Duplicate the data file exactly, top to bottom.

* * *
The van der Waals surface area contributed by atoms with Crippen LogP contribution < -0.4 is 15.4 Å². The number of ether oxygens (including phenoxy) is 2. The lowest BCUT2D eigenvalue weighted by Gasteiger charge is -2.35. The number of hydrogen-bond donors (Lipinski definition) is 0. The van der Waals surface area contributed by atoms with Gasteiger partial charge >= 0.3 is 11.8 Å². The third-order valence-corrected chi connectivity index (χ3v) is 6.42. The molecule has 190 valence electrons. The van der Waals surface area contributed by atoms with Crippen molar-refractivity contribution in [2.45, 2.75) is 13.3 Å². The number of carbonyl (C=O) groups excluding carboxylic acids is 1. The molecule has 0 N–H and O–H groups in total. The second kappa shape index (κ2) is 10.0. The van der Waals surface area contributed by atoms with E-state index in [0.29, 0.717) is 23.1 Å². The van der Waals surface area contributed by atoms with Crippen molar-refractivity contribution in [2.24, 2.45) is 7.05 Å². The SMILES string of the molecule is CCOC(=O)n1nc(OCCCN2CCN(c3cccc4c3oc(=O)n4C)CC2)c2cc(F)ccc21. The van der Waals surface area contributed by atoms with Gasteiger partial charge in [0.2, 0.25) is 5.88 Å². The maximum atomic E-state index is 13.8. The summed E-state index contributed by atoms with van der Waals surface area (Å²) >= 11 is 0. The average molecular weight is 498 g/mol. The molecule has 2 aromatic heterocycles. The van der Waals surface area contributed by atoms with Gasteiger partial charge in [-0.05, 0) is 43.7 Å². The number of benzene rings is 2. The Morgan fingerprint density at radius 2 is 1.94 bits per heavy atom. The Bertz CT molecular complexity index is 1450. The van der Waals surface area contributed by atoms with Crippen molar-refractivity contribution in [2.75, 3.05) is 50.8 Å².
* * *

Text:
The van der Waals surface area contributed by atoms with Crippen LogP contribution < -0.4 is 15.4 Å². The number of ether oxygens (including phenoxy) is 2. The lowest BCUT2D eigenvalue weighted by Gasteiger charge is -2.35. The number of hydrogen-bond donors (Lipinski definition) is 0. The van der Waals surface area contributed by atoms with Gasteiger partial charge >= 0.3 is 11.8 Å². The third-order valence-corrected chi connectivity index (χ3v) is 6.42. The molecule has 190 valence electrons. The van der Waals surface area contributed by atoms with Crippen molar-refractivity contribution in [2.45, 2.75) is 13.3 Å². The number of carbonyl (C=O) groups excluding carboxylic acids is 1. The molecule has 0 N–H and O–H groups in total. The second kappa shape index (κ2) is 10.0. The van der Waals surface area contributed by atoms with E-state index in [0.29, 0.717) is 23.1 Å². The van der Waals surface area contributed by atoms with Crippen molar-refractivity contribution in [2.24, 2.45) is 7.05 Å². The SMILES string of the molecule is CCOC(=O)n1nc(OCCCN2CCN(c3cccc4c3oc(=O)n4C)CC2)c2cc(F)ccc21. The van der Waals surface area contributed by atoms with Gasteiger partial charge in [0.2, 0.25) is 5.88 Å². The maximum atomic E-state index is 13.8. The summed E-state index contributed by atoms with van der Waals surface area (Å²) >= 11 is 0. The average molecular weight is 498 g/mol. The molecule has 2 aromatic heterocycles. The van der Waals surface area contributed by atoms with Gasteiger partial charge in [-0.05, 0) is 43.7 Å². The number of benzene rings is 2. The Morgan fingerprint density at radius 2 is 1.94 bits per heavy atom. The Bertz CT molecular complexity index is 1450. The van der Waals surface area contributed by atoms with Crippen molar-refractivity contribution in [2.75, 3.05) is 50.8 Å².